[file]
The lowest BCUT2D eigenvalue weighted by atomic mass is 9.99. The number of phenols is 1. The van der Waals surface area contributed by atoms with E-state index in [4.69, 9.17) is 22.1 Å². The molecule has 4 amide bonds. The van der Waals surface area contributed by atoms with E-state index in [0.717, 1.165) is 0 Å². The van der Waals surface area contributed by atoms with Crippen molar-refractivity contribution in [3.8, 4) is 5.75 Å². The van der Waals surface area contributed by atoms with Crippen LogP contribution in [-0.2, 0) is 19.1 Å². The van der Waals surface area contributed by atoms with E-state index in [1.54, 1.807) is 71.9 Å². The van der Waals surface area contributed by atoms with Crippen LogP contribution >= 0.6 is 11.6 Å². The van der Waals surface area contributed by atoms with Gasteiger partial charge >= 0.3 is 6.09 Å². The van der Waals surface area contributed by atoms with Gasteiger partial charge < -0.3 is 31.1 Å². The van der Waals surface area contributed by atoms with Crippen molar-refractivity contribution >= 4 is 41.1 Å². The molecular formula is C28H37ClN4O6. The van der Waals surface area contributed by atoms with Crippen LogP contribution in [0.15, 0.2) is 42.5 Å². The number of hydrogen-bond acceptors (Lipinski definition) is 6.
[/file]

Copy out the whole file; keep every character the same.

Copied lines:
The lowest BCUT2D eigenvalue weighted by atomic mass is 9.99. The number of phenols is 1. The van der Waals surface area contributed by atoms with E-state index in [4.69, 9.17) is 22.1 Å². The molecule has 4 amide bonds. The van der Waals surface area contributed by atoms with E-state index in [0.717, 1.165) is 0 Å². The van der Waals surface area contributed by atoms with Crippen molar-refractivity contribution in [3.8, 4) is 5.75 Å². The van der Waals surface area contributed by atoms with Crippen LogP contribution in [-0.2, 0) is 19.1 Å². The van der Waals surface area contributed by atoms with E-state index in [1.54, 1.807) is 71.9 Å². The van der Waals surface area contributed by atoms with Crippen LogP contribution >= 0.6 is 11.6 Å². The van der Waals surface area contributed by atoms with Gasteiger partial charge >= 0.3 is 6.09 Å². The van der Waals surface area contributed by atoms with Gasteiger partial charge < -0.3 is 31.1 Å². The van der Waals surface area contributed by atoms with Crippen molar-refractivity contribution >= 4 is 41.1 Å². The molecular formula is C28H37ClN4O6. The van der Waals surface area contributed by atoms with Crippen LogP contribution in [0.15, 0.2) is 42.5 Å². The number of hydrogen-bond acceptors (Lipinski definition) is 6.